Today the National Catholic Reporter published an article on the upcoming collection for AMS called “Bishops’ support for war underpins collection for military archdiocese.” Father Z criticized the article on his blog, calling the article an “attack” on military chaplains. It is unfortunate that any form of criticism is labeled an “attack.”
Father Z believes that the collection to support the Archdiocese for Military Services is important. We believe, along with the author of the editorial, Mark Scibilia-Carver, that the comingling of militarism and Christianity raises certain questions that, after a decade of war, must be asked and addressed. We believe this is important. We see the collection for AMS as being representative of a bigger problem, one that demands an honest conversation. Some dialogue would be healthy for our Church and for our country.
We respect Fr. Z’s view, but we found his commentary to be defensive and reactionary. We wish he would have addressed the actual points Mark Scibilia-Carver brought up, in order to foster some dialogue so desperately needed, instead of characterizing negatively any Catholic who has concerns that are related to the military. If you depict someone with an opposing point of view as silly, irrational, and out-of-touch, then I guess you don’t have to address his argument.
Not that anyone asked us, but this is our response to Father Z, which we wrote in the comments of his blog.
The hippies have a point here: Militarism inside the Church discourages serious reflection on the moral gravity of war. Militaristic sermons reinforce the assumption that the U.S. military is a force for good. That assumption is debatable! When priests replace serious reflection about mass violence with unchecked glorification of all things military, they fail in their duties as priests. That’s not an “attack.” It’s legitimate criticism. We need to have a dialogue about the appropriateness of militarism inside the Catholic Church. Toward that end, check out our manifesto at Catholics Against Militarism.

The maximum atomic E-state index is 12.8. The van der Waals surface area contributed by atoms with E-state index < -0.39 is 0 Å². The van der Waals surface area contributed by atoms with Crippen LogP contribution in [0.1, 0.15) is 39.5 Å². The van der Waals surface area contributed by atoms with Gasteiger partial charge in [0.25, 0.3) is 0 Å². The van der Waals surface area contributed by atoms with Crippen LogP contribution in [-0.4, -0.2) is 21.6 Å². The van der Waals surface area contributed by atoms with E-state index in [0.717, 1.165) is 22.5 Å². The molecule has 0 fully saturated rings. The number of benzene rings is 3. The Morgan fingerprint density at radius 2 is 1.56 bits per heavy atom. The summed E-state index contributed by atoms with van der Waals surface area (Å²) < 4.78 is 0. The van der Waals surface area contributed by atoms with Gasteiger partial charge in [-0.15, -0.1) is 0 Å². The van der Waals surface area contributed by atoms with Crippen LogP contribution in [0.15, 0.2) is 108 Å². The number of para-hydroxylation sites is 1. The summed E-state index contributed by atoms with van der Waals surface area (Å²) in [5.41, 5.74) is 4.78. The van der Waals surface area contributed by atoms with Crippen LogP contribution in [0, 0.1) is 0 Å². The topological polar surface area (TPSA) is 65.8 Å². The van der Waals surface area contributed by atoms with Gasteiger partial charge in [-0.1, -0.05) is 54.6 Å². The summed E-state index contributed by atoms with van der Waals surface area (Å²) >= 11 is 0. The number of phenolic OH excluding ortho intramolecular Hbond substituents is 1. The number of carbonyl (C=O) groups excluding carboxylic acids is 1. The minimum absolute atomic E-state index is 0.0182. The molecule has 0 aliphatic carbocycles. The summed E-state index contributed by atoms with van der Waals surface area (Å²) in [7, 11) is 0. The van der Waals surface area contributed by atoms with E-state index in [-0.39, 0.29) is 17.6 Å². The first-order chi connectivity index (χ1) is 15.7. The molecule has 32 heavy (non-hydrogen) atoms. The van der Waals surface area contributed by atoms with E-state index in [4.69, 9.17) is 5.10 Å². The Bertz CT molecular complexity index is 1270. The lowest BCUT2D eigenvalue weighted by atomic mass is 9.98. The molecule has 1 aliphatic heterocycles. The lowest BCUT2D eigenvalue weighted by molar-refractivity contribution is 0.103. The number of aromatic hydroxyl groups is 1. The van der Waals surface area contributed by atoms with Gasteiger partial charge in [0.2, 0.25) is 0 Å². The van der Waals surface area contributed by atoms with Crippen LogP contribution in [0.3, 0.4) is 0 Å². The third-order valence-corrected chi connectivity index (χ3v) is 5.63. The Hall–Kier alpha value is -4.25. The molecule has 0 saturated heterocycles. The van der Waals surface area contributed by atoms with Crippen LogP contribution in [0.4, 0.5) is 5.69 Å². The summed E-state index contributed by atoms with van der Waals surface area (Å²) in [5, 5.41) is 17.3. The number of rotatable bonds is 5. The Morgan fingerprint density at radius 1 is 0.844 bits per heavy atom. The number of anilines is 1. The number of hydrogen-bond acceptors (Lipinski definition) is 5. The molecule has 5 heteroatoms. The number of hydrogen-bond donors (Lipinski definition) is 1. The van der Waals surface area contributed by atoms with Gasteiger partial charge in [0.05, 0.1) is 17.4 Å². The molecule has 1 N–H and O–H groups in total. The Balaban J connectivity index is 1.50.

Father Z seems to think that anyone who criticizes the military, militarism, or U.S. foreign policy is a troop-spitting, drugged-up, hippie-flowerchild. That is not true! The Founding Fathers viewed a standing army as one of the biggest threats to liberty. James Madison wrote, “Of all the enemies to public liberty war, is, perhaps, the most to be dreaded because it comprises and develops the germ of every other.” Marine Corps Major General Smedley Butler wrote, “War is a racket…It is conducted for the benefit of the very few, at the expense of the very many.” In 1961, Dwight Eisenhower warned that the military-industrial complex created the potential for “the disastrous rise of misplaced power.” Michael Scheuer, a CIA veteran who ran the Counterterrorist Center’s bin Laden station from 1996 to 1999, wrote, “The fundamental flaw in our thinking about Bin Laden is that ‘Muslims hate and attack us for what we are and think, rather than what we do’…It’s American foreign policy that enrages Osama and al-Qaeda, not American culture and society.” I am a former Marine, a veteran of the Iraq War, and a conservative/libertarian who agrees Father Z and his readers about most theological and political issues. When conservatives accuse war critics of “attacking” the troops, they’re no different than liberals who accuse welfare critics of “attacking” the poor.